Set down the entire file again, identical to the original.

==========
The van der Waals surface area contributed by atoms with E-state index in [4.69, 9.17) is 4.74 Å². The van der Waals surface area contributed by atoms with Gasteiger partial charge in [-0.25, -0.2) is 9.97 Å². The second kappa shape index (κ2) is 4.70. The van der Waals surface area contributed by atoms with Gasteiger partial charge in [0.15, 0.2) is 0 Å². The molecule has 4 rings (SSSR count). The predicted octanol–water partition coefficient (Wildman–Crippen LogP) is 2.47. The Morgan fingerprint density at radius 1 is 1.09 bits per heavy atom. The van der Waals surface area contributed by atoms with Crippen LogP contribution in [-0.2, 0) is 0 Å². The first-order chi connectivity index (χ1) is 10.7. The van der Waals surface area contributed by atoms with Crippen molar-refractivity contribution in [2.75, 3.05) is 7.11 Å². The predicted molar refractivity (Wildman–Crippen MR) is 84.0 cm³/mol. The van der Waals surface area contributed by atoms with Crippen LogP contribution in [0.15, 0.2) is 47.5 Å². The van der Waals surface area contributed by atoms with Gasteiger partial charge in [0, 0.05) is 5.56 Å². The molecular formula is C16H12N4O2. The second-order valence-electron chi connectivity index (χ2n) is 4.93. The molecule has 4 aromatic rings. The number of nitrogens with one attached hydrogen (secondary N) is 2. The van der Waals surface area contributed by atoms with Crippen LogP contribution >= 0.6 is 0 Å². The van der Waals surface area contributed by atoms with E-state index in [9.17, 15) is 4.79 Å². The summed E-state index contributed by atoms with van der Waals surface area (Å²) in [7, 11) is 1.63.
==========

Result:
The van der Waals surface area contributed by atoms with E-state index in [4.69, 9.17) is 4.74 Å². The van der Waals surface area contributed by atoms with Gasteiger partial charge in [-0.25, -0.2) is 9.97 Å². The second kappa shape index (κ2) is 4.70. The van der Waals surface area contributed by atoms with Gasteiger partial charge in [0.15, 0.2) is 0 Å². The molecule has 4 rings (SSSR count). The predicted octanol–water partition coefficient (Wildman–Crippen LogP) is 2.47. The Morgan fingerprint density at radius 1 is 1.09 bits per heavy atom. The van der Waals surface area contributed by atoms with Crippen LogP contribution in [-0.2, 0) is 0 Å². The first-order chi connectivity index (χ1) is 10.7. The van der Waals surface area contributed by atoms with Crippen molar-refractivity contribution in [2.75, 3.05) is 7.11 Å². The predicted molar refractivity (Wildman–Crippen MR) is 84.0 cm³/mol. The van der Waals surface area contributed by atoms with Crippen LogP contribution in [0.15, 0.2) is 47.5 Å². The van der Waals surface area contributed by atoms with Gasteiger partial charge in [0, 0.05) is 5.56 Å². The molecular formula is C16H12N4O2. The second-order valence-electron chi connectivity index (χ2n) is 4.93. The molecule has 4 aromatic rings. The number of nitrogens with one attached hydrogen (secondary N) is 2. The van der Waals surface area contributed by atoms with Crippen LogP contribution >= 0.6 is 0 Å². The van der Waals surface area contributed by atoms with E-state index in [9.17, 15) is 4.79 Å². The summed E-state index contributed by atoms with van der Waals surface area (Å²) in [7, 11) is 1.63.